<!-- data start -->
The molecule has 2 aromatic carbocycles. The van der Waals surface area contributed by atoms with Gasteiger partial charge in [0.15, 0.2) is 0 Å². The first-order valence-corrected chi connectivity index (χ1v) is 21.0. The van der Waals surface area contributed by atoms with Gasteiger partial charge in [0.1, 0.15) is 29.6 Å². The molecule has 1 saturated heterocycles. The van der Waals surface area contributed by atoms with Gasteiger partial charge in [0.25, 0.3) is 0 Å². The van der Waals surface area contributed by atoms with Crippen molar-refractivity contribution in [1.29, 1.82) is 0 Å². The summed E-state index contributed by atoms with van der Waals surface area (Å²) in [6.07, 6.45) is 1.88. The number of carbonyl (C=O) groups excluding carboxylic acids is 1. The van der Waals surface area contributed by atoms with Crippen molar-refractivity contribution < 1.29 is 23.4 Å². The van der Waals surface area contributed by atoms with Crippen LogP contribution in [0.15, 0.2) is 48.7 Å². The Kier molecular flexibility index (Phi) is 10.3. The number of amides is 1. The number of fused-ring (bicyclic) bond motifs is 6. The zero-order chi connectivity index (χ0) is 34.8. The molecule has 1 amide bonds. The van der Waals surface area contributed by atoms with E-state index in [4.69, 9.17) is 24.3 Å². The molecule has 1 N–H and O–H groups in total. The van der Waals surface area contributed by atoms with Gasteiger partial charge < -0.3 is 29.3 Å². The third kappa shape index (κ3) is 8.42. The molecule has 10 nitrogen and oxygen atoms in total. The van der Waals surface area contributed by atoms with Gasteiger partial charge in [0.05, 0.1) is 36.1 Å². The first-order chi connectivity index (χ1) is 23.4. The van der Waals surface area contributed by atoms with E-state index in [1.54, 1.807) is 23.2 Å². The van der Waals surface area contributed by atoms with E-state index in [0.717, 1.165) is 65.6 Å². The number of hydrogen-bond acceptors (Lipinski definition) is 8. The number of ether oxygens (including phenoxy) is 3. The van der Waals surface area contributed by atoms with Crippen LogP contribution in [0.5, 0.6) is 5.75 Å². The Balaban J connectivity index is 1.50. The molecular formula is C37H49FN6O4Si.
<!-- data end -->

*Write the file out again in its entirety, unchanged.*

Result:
The molecule has 2 aromatic carbocycles. The van der Waals surface area contributed by atoms with Gasteiger partial charge in [0.15, 0.2) is 0 Å². The first-order valence-corrected chi connectivity index (χ1v) is 21.0. The van der Waals surface area contributed by atoms with Gasteiger partial charge in [0.1, 0.15) is 29.6 Å². The molecule has 1 saturated heterocycles. The van der Waals surface area contributed by atoms with Gasteiger partial charge in [0.25, 0.3) is 0 Å². The van der Waals surface area contributed by atoms with Crippen molar-refractivity contribution in [1.29, 1.82) is 0 Å². The summed E-state index contributed by atoms with van der Waals surface area (Å²) in [6.07, 6.45) is 1.88. The number of carbonyl (C=O) groups excluding carboxylic acids is 1. The van der Waals surface area contributed by atoms with Crippen molar-refractivity contribution < 1.29 is 23.4 Å². The van der Waals surface area contributed by atoms with Crippen LogP contribution in [0.15, 0.2) is 48.7 Å². The Kier molecular flexibility index (Phi) is 10.3. The number of amides is 1. The number of fused-ring (bicyclic) bond motifs is 6. The zero-order chi connectivity index (χ0) is 34.8. The molecule has 1 amide bonds. The van der Waals surface area contributed by atoms with E-state index in [4.69, 9.17) is 24.3 Å². The molecule has 1 N–H and O–H groups in total. The van der Waals surface area contributed by atoms with Gasteiger partial charge < -0.3 is 29.3 Å². The third kappa shape index (κ3) is 8.42. The molecule has 10 nitrogen and oxygen atoms in total. The van der Waals surface area contributed by atoms with Gasteiger partial charge in [0.05, 0.1) is 36.1 Å². The first-order chi connectivity index (χ1) is 23.4. The van der Waals surface area contributed by atoms with E-state index in [1.54, 1.807) is 23.2 Å². The van der Waals surface area contributed by atoms with E-state index in [0.717, 1.165) is 65.6 Å². The number of hydrogen-bond acceptors (Lipinski definition) is 8. The number of ether oxygens (including phenoxy) is 3. The van der Waals surface area contributed by atoms with Crippen LogP contribution in [0.5, 0.6) is 5.75 Å². The Balaban J connectivity index is 1.50. The molecular formula is C37H49FN6O4Si.